This chapter introduces historical institutionalism as the theoretical framework applied in the book, focusing particularly on the work of Paul Pierson. The chapter explains that historical institutionalism emphasises the importance of understanding legal and policy development as processes that unfold over time, in contrast to ‘snapshot’ accounts. The chapter further explains Pierson’s aim of using this long-term approach to provide an account of Member State constraint at EU level, by focusing on why gaps emerge in Member State control over the evolution of EU institutions and policies, why these gaps are hard to close, and how such gaps allow actors other than the Member States (such as the European Commission and the Court of Justice of the EU) to influence integration while constraining the future room for manoeuvre of all actors.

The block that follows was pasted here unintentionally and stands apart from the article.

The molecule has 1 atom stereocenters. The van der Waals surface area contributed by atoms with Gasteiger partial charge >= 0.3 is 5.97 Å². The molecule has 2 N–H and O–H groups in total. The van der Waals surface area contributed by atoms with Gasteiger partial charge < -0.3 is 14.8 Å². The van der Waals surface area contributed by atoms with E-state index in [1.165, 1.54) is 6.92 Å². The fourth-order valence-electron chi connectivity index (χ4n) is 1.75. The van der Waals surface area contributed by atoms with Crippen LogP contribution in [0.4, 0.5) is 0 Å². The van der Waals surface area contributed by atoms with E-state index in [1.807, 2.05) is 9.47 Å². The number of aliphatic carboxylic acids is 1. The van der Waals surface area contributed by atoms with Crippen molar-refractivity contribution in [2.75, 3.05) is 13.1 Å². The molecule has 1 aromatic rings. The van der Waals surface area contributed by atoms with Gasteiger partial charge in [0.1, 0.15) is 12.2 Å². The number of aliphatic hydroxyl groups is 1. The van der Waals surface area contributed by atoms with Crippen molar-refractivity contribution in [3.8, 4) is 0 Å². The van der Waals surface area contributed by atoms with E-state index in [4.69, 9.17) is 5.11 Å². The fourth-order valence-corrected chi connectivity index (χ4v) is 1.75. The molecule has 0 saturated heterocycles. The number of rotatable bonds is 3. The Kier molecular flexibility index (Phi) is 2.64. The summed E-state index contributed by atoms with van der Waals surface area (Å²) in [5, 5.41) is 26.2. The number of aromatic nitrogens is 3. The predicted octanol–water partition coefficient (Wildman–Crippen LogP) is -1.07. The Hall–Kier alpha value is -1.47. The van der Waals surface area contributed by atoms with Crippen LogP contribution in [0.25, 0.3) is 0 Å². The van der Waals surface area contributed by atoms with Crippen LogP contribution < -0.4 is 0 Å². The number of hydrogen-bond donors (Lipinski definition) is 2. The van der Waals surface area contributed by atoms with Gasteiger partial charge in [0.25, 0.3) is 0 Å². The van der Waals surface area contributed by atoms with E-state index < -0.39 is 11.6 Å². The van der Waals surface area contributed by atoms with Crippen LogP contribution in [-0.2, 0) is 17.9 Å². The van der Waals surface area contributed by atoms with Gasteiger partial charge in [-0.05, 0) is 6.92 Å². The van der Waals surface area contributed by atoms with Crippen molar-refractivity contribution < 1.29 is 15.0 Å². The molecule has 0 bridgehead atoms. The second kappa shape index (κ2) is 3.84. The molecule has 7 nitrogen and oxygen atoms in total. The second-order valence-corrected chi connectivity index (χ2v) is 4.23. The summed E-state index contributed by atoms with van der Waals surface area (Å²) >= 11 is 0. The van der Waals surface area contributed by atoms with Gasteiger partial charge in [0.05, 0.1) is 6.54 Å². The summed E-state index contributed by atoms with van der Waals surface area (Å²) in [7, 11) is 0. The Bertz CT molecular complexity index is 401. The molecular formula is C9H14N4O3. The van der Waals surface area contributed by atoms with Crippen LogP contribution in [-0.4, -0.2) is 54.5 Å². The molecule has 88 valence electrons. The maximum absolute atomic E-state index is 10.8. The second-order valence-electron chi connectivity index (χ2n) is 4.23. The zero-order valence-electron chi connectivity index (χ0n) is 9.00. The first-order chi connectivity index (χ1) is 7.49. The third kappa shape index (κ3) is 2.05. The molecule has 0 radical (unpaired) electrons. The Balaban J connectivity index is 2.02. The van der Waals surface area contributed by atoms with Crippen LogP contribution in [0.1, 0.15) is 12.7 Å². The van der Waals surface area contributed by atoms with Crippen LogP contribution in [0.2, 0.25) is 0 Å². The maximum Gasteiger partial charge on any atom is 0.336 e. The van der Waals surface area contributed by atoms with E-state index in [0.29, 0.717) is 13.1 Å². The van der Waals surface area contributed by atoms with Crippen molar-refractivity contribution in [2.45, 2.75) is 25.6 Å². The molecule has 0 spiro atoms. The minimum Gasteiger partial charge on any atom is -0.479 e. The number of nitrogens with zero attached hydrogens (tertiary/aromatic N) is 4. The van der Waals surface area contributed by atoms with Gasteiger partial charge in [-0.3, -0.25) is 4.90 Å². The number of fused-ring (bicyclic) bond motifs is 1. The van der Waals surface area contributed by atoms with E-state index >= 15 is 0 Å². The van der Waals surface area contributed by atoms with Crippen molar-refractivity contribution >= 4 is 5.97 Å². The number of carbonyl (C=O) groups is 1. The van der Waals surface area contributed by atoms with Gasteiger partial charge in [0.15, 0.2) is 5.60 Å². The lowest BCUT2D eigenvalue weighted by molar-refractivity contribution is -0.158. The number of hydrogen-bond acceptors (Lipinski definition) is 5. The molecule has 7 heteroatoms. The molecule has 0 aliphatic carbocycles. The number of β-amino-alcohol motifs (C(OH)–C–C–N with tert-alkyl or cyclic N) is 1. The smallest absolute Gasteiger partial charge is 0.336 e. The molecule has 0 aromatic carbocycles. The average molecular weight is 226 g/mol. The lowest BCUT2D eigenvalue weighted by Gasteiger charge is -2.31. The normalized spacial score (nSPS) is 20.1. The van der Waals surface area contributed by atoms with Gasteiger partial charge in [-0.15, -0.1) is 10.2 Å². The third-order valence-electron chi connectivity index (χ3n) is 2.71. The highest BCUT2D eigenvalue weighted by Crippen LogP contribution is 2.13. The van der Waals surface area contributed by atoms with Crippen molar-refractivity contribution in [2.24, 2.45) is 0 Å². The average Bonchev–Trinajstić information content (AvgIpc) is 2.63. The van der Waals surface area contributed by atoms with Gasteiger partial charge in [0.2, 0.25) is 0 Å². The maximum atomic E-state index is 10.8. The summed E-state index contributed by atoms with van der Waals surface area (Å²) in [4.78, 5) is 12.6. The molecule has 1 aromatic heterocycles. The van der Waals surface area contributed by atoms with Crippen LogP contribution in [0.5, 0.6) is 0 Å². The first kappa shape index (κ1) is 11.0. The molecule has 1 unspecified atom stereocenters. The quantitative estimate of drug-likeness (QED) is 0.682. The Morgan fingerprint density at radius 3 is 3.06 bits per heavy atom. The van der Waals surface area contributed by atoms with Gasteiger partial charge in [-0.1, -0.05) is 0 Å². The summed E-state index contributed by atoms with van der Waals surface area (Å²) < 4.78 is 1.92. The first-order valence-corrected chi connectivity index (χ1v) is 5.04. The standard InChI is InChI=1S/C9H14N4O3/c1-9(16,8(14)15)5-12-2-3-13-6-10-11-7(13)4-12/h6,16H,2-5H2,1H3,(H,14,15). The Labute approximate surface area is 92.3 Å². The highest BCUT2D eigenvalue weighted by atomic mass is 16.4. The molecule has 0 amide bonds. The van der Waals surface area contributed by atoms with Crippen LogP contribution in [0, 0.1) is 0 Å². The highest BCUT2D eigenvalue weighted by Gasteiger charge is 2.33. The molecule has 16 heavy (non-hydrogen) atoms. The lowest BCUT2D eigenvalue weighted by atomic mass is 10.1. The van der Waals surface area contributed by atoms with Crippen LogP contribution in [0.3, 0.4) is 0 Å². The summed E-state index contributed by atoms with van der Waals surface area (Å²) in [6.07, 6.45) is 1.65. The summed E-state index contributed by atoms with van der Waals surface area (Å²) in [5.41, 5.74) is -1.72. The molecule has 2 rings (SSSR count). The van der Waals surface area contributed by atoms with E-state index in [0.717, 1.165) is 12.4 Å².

The chapter explains that this historical institutionalist approach is applied in the book to test existing accounts of EU integration in the nature conservation field. As discussed in Chapter 1, the few theoretical accounts that exist regarding the EU integration process in the nature conservation field have tended to favour the idea that the EU’s Member States lost control of EU nature policy in certain respects. The book tests the hypotheses of two leading integration theories/approaches: (1) neo-functionalism and supranational governance (the work of Sandholtz and Stone Sweet); and (2) new intergovernmentalism (the work of Bickerton, Hodson and Puetter).